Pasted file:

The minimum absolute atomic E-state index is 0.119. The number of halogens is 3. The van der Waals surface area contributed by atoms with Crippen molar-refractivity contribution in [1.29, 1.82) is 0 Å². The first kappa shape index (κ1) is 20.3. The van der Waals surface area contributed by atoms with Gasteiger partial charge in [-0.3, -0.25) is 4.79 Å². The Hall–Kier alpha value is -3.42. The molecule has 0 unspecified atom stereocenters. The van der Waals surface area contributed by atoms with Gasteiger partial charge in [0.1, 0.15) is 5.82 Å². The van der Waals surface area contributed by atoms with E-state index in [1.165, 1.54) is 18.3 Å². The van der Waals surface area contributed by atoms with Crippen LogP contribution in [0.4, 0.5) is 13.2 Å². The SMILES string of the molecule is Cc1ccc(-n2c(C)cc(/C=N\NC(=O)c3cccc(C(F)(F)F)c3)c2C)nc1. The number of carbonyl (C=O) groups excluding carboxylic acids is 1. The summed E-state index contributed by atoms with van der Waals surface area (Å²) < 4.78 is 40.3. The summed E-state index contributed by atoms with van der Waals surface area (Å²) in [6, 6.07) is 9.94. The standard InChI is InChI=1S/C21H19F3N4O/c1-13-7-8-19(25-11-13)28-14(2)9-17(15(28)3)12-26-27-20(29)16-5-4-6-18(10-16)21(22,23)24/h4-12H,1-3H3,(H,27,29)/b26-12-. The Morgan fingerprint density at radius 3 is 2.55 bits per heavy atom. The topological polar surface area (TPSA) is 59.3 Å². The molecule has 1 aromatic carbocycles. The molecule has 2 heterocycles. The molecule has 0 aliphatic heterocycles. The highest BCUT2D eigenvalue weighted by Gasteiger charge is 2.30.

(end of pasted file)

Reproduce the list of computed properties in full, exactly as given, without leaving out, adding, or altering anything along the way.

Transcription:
The minimum absolute atomic E-state index is 0.119. The number of halogens is 3. The van der Waals surface area contributed by atoms with Crippen molar-refractivity contribution in [1.29, 1.82) is 0 Å². The first kappa shape index (κ1) is 20.3. The van der Waals surface area contributed by atoms with Gasteiger partial charge in [-0.3, -0.25) is 4.79 Å². The Hall–Kier alpha value is -3.42. The molecule has 0 unspecified atom stereocenters. The van der Waals surface area contributed by atoms with Gasteiger partial charge in [0.1, 0.15) is 5.82 Å². The van der Waals surface area contributed by atoms with E-state index in [1.165, 1.54) is 18.3 Å². The van der Waals surface area contributed by atoms with Crippen LogP contribution in [0.4, 0.5) is 13.2 Å². The SMILES string of the molecule is Cc1ccc(-n2c(C)cc(/C=N\NC(=O)c3cccc(C(F)(F)F)c3)c2C)nc1. The number of carbonyl (C=O) groups excluding carboxylic acids is 1. The summed E-state index contributed by atoms with van der Waals surface area (Å²) < 4.78 is 40.3. The summed E-state index contributed by atoms with van der Waals surface area (Å²) in [6, 6.07) is 9.94. The standard InChI is InChI=1S/C21H19F3N4O/c1-13-7-8-19(25-11-13)28-14(2)9-17(15(28)3)12-26-27-20(29)16-5-4-6-18(10-16)21(22,23)24/h4-12H,1-3H3,(H,27,29)/b26-12-. The Morgan fingerprint density at radius 3 is 2.55 bits per heavy atom. The topological polar surface area (TPSA) is 59.3 Å². The molecule has 1 aromatic carbocycles. The molecule has 2 heterocycles. The molecule has 0 aliphatic heterocycles. The highest BCUT2D eigenvalue weighted by Gasteiger charge is 2.30.